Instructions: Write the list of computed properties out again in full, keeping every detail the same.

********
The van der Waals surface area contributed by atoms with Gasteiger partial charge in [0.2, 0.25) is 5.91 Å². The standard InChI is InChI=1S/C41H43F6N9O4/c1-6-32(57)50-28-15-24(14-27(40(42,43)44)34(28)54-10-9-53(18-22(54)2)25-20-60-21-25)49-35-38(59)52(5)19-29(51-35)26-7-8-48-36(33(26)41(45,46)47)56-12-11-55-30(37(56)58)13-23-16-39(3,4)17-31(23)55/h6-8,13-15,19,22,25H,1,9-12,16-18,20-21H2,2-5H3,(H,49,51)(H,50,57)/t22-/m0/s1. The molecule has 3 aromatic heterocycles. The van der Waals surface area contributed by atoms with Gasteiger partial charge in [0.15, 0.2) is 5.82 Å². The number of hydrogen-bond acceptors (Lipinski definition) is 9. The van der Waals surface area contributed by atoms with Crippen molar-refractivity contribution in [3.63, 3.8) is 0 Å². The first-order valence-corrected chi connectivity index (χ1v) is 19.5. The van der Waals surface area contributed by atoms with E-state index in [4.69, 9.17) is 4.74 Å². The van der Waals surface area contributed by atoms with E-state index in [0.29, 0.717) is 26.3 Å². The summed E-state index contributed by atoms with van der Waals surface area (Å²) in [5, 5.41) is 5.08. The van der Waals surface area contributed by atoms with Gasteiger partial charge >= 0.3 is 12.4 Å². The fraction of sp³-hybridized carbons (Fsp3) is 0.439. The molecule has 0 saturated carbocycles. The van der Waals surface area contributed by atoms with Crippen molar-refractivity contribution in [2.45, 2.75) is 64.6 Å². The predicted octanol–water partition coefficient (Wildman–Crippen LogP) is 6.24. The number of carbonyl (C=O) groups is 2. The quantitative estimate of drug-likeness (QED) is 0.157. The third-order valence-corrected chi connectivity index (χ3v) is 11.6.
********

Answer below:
The van der Waals surface area contributed by atoms with Gasteiger partial charge in [0.2, 0.25) is 5.91 Å². The standard InChI is InChI=1S/C41H43F6N9O4/c1-6-32(57)50-28-15-24(14-27(40(42,43)44)34(28)54-10-9-53(18-22(54)2)25-20-60-21-25)49-35-38(59)52(5)19-29(51-35)26-7-8-48-36(33(26)41(45,46)47)56-12-11-55-30(37(56)58)13-23-16-39(3,4)17-31(23)55/h6-8,13-15,19,22,25H,1,9-12,16-18,20-21H2,2-5H3,(H,49,51)(H,50,57)/t22-/m0/s1. The molecule has 3 aromatic heterocycles. The van der Waals surface area contributed by atoms with Gasteiger partial charge in [0.15, 0.2) is 5.82 Å². The number of hydrogen-bond acceptors (Lipinski definition) is 9. The van der Waals surface area contributed by atoms with Crippen molar-refractivity contribution in [3.63, 3.8) is 0 Å². The first-order valence-corrected chi connectivity index (χ1v) is 19.5. The van der Waals surface area contributed by atoms with E-state index in [4.69, 9.17) is 4.74 Å². The van der Waals surface area contributed by atoms with E-state index in [0.29, 0.717) is 26.3 Å². The summed E-state index contributed by atoms with van der Waals surface area (Å²) in [5, 5.41) is 5.08. The van der Waals surface area contributed by atoms with Gasteiger partial charge >= 0.3 is 12.4 Å². The fraction of sp³-hybridized carbons (Fsp3) is 0.439. The molecule has 0 saturated carbocycles. The van der Waals surface area contributed by atoms with Crippen molar-refractivity contribution in [2.45, 2.75) is 64.6 Å². The predicted octanol–water partition coefficient (Wildman–Crippen LogP) is 6.24. The number of carbonyl (C=O) groups is 2. The quantitative estimate of drug-likeness (QED) is 0.157. The third-order valence-corrected chi connectivity index (χ3v) is 11.6.